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New Year’s Day is observed on January 1 – Who established this tradition?
The early Roman calendar, which was thought to have been developed by Rome’s founder Romulus in the eighth century B.C., had 10 months and 304 days, with each new year beginning at the vernal equinox. The months of Januarius and Februarius are considered to have been added by a later ruler named Numa Pompilius. The calendar began to drift away from the sun over the ages, and in 46 B.C., the emperor Julius Caesar made the decision to correct the issue by meeting with the most eminent astronomers and mathematicians of the day. He introduced the Julian calendar, which is very similar to the more recent Gregorian calendar that is now used by the majority of nations worldwide.
Caesar changed the calendar, making January 1 the first day of the year, in part to commemorate Janus, the Roman deity of beginnings, whose two faces gave him the ability to see both the past and the future. Romans observed the holiday by making sacrifices to the god Janus, exchanging presents, adorning their homes with laurel branches, and going to wild celebrations. Pope Gregory XIII restored January 1 as New Year’s Day in 1582 after Christian authorities in medieval Europe briefly replaced it with days with greater religious significance, such as December 25 (the anniversary of Jesus’ birth) and March 25 (the Feast of the Annunciation).
Throughout antiquity, calendars were constructed by civilizations all over the world, and most of them tied the beginning day of the year to an astronomical or agricultural event. For instance, the annual flooding of the Nile in Egypt signaled the start of the year at the same time that Sirius rose. The second new moon following the winter solstice coincided with the first day of the Lunar New Year, commonly known as Chinese New Year.
Who was the first to declare their goals for the next year?
Since at least 4,000 years ago, people have made resolutions to alter their behavior in the coming year, whether it be by getting in shape, giving up undesirable habits, or learning new skills. It is believed that the ritual originated among the ancient Babylonians, who made vows in order to win the gods’ favor and begin the year on the right foot. (They would purportedly promise to repay loans and give back farm machinery.)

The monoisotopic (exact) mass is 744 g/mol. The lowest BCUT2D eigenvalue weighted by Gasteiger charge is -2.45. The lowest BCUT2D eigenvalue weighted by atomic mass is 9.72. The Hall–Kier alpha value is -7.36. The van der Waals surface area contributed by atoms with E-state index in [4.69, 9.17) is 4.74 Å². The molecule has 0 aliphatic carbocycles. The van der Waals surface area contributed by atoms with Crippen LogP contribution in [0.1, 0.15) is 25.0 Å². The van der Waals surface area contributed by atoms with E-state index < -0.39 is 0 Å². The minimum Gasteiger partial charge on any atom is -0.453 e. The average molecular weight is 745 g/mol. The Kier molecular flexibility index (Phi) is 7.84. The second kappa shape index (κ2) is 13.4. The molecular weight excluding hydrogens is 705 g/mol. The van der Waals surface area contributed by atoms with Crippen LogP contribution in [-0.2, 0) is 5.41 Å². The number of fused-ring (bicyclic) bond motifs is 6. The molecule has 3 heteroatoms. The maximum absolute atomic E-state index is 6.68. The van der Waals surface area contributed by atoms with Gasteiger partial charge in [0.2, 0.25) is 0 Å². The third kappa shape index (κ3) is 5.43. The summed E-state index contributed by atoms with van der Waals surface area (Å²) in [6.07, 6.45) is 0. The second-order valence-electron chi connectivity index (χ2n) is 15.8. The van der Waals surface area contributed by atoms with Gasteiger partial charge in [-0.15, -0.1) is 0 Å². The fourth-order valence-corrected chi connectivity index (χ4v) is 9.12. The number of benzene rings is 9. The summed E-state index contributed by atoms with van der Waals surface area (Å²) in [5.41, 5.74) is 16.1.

The long-standing custom of violating one’s newly established resolutions within a few months—a fate that, according to statistics, befalls the majority of would-be reformers—likely emerged shortly after.
When did the first ball ring in the new year in Times Square, New York?
Every New Year’s Eve at midnight, a highly lit ball that is suspended from the One Times Square building is watched by an estimated 1 billion spectators worldwide. The New York Times newspaper moved to what was then known as Longacre Square in 1904, and after convincing the city to rename the area in its honor, the neighborhood became the site of the now-famous celebration. The publisher’s owner hosted a boisterous celebration with a sophisticated fireworks show at the end of the year.
An electrician created a wood-and-iron ball that weighed 700 pounds, was illuminated with 100 light bulbs, and was dropped from a flagpole at midnight on New Year’s Eve when the city forbade fireworks in 1907. The iconic orb has been lowered practically every year since, upgraded throughout the years, and now weighs close to 12,000 pounds. In more recent years, other American towns and localities have created their own variations of the Times Square tradition by planning public deliveries of products like pickles (Dillsburg, Pennsylvania) and possums (Tallapoosa, Georgia) at midnight on New Year’s Eve.
What cuisines are popular during the New Year?
People enjoy food and snacks at New Year’s Eve parties and events all around the world in the belief that they will bring them luck for the new year. Right before midnight, individuals in Spain and several other Spanish-speaking nations eat a dozen grapes to represent their expectations for the upcoming months. Legumes, which are considered to resemble coins and portend future financial success, are frequently included in traditional New Year’s dishes around the world. Examples include lentils in Italy and black-eyed peas in the southern United States.
New year – New me? Or New year – Same me? Either way – we love you, Kansas City. We appreciate your patronage and look forward to seeing you at our upcoming sales.
Happy New Year from us at BusyBeever.com


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